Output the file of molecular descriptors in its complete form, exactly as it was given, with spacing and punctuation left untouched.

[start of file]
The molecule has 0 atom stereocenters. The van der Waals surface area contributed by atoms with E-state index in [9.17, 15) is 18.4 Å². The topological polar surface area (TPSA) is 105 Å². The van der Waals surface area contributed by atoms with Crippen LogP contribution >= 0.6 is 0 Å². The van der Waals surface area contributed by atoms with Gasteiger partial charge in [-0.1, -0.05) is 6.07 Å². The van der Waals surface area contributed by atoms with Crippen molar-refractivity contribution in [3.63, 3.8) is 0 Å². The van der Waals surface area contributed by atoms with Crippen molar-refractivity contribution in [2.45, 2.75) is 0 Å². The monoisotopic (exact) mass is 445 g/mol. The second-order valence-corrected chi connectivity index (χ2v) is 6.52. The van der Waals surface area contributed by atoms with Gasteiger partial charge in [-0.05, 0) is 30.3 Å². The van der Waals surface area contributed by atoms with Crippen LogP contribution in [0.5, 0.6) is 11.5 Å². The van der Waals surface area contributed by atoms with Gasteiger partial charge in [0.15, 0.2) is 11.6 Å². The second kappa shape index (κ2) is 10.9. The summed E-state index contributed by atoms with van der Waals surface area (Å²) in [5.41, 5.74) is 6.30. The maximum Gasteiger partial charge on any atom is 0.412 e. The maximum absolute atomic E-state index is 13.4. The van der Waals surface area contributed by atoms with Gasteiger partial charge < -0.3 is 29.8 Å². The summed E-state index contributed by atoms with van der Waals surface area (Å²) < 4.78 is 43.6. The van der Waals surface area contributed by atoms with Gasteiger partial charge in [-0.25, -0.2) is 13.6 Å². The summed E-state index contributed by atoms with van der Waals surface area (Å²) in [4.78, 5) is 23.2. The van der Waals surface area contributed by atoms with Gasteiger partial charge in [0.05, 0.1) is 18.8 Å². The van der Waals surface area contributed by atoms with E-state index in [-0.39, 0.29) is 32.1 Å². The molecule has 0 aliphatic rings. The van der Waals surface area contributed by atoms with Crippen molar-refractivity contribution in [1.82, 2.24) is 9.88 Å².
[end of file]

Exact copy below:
The molecule has 0 atom stereocenters. The van der Waals surface area contributed by atoms with E-state index in [9.17, 15) is 18.4 Å². The topological polar surface area (TPSA) is 105 Å². The van der Waals surface area contributed by atoms with Crippen LogP contribution >= 0.6 is 0 Å². The van der Waals surface area contributed by atoms with Gasteiger partial charge in [-0.1, -0.05) is 6.07 Å². The van der Waals surface area contributed by atoms with Crippen molar-refractivity contribution in [3.63, 3.8) is 0 Å². The van der Waals surface area contributed by atoms with Crippen molar-refractivity contribution in [2.45, 2.75) is 0 Å². The monoisotopic (exact) mass is 445 g/mol. The second-order valence-corrected chi connectivity index (χ2v) is 6.52. The van der Waals surface area contributed by atoms with Gasteiger partial charge in [-0.05, 0) is 30.3 Å². The van der Waals surface area contributed by atoms with Crippen LogP contribution in [0.5, 0.6) is 11.5 Å². The van der Waals surface area contributed by atoms with Gasteiger partial charge in [0.15, 0.2) is 11.6 Å². The second kappa shape index (κ2) is 10.9. The summed E-state index contributed by atoms with van der Waals surface area (Å²) in [5.41, 5.74) is 6.30. The maximum Gasteiger partial charge on any atom is 0.412 e. The maximum absolute atomic E-state index is 13.4. The van der Waals surface area contributed by atoms with Gasteiger partial charge < -0.3 is 29.8 Å². The summed E-state index contributed by atoms with van der Waals surface area (Å²) < 4.78 is 43.6. The van der Waals surface area contributed by atoms with Gasteiger partial charge in [-0.25, -0.2) is 13.6 Å². The summed E-state index contributed by atoms with van der Waals surface area (Å²) in [4.78, 5) is 23.2. The van der Waals surface area contributed by atoms with Gasteiger partial charge in [0.05, 0.1) is 18.8 Å². The van der Waals surface area contributed by atoms with E-state index in [-0.39, 0.29) is 32.1 Å². The molecule has 0 aliphatic rings. The van der Waals surface area contributed by atoms with Crippen molar-refractivity contribution in [1.82, 2.24) is 9.88 Å².